Would you support amending the U.S. Constitution so that this difference becomes incorporated into the Russian Constitution? Would you support amending the U.S. Constitution so that this difference becomes incorporated into the Russian Constitution?

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I do not know if you are asking us to talk about amending the US constitution to account for something in our relationship with Russia, or if you are asking us to add Russia to the constitution! The other interaction we would have with Russia would be through tariffs, so we might amend the constitution to incorporate those.
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If the intent of an amendment to the U.S. Constitution--which has been amended numerous times all to good effect and may need to be amended again--was unification with the Russian Constitution through their adoption of our language and through a blending of ideological view points, this is an amendment that would be insupportable as our national documents can't be modified in respect of other nation's needs.

If, on the other hand, after an amendment was conceived and ratified to resolve a U.S. issue and Russia saw its value and efficacy in relation to a similar issue in their own land, then their adoption of such an amendment might very well mark a happy day in world affairs.

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Well, this is one of those questions where we have to guess the intent.  Understand that amending the US Constitution and the Russian Federation's are different processes in different countries and bear little resemblance or relation to one another.  Let's say, for example, that both the US and Russia added an amendment banning nuclear weapons in their countries.  That could be a very positive development for the world, though tricky to implement.

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I'm with #3... the question specifically asks about, to paraphrase, an amendment to the U.S. Constitution that incorporates "this difference" into the Russian Constitution. Without knowing what "this difference" is, we cannot give any sort of response to the question!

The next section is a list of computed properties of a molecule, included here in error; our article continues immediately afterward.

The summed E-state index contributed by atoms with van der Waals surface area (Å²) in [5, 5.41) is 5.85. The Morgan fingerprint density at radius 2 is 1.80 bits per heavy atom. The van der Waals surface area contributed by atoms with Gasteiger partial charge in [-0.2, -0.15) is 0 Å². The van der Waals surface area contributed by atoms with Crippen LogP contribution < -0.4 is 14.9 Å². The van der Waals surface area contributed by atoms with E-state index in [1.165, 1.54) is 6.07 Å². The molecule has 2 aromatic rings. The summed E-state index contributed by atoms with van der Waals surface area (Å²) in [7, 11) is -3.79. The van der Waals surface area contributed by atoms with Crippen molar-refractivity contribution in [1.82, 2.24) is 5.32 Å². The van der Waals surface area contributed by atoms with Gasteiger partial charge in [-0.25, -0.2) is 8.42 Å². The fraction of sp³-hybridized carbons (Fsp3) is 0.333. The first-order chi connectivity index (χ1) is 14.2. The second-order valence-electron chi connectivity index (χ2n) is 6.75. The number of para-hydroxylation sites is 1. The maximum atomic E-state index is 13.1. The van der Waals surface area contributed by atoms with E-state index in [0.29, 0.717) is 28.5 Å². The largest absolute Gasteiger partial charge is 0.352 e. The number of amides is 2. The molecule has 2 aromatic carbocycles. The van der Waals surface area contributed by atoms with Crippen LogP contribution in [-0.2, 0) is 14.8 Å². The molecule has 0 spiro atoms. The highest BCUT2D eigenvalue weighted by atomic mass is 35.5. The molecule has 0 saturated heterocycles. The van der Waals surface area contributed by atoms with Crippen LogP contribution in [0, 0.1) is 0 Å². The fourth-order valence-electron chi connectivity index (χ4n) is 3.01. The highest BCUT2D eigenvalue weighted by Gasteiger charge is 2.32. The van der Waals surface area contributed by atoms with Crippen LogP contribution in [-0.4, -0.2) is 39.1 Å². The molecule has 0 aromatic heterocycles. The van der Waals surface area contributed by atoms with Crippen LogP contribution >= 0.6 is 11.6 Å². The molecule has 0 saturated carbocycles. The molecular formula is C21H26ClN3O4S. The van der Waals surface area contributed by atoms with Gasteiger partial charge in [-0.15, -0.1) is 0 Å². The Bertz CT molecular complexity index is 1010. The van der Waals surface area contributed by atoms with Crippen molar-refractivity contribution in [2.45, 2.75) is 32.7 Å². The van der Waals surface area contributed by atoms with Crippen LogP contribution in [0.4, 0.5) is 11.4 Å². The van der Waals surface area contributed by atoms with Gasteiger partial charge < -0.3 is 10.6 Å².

Additionally, I don't think there is any way that an amendment to the U.S. Constitution could affect anything in Russia. Their government structure is radically different from ours, and we don't have any sort of overlap in our policy-making procedures. We don't amend their Constitution, and they don't amend ours... so unless there is some sort of push to merge the U.S. with Russia that I don't know about, the question is really not detailed enough to answer.

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I'm not sure that I understand the question, or what the relationship is between amending the US Constitution, which has happened 27 times, and the Russian Constitution.

I am equally uncertain as to how the Constitution could be seen as "straightforward." It is deliberately vague in lanugage throughout, and as for its origins, I'd say it was more the result of hard-nosed compromise and political haggling than divine inspiration.

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The Constitution  is all-inclusive, meaning that everything is there for those who are noble, honest, virtuous, and upright.  It doesn't need much interpretation as its tone is dignified, straight-forward, and easy to understand.  It sets forth the basic instructions for running a country smoothly; at the same time, it leaves a little leeway and "give" to allow for the differences in personality of those who are governing.

The only amendments to the Constitution that I heartily endorse is The Bill of Rights, which came along a few years later.  They seem reasonable and proper and have helped us through the years.  But, I see no reason to change our constitution so another country can adopt it!  If Russia, or anybody else, wants to adopt our constitution as it is, or make changes on their end, that's their right.  But, we don't need to do it on our end to accomodate them!

 

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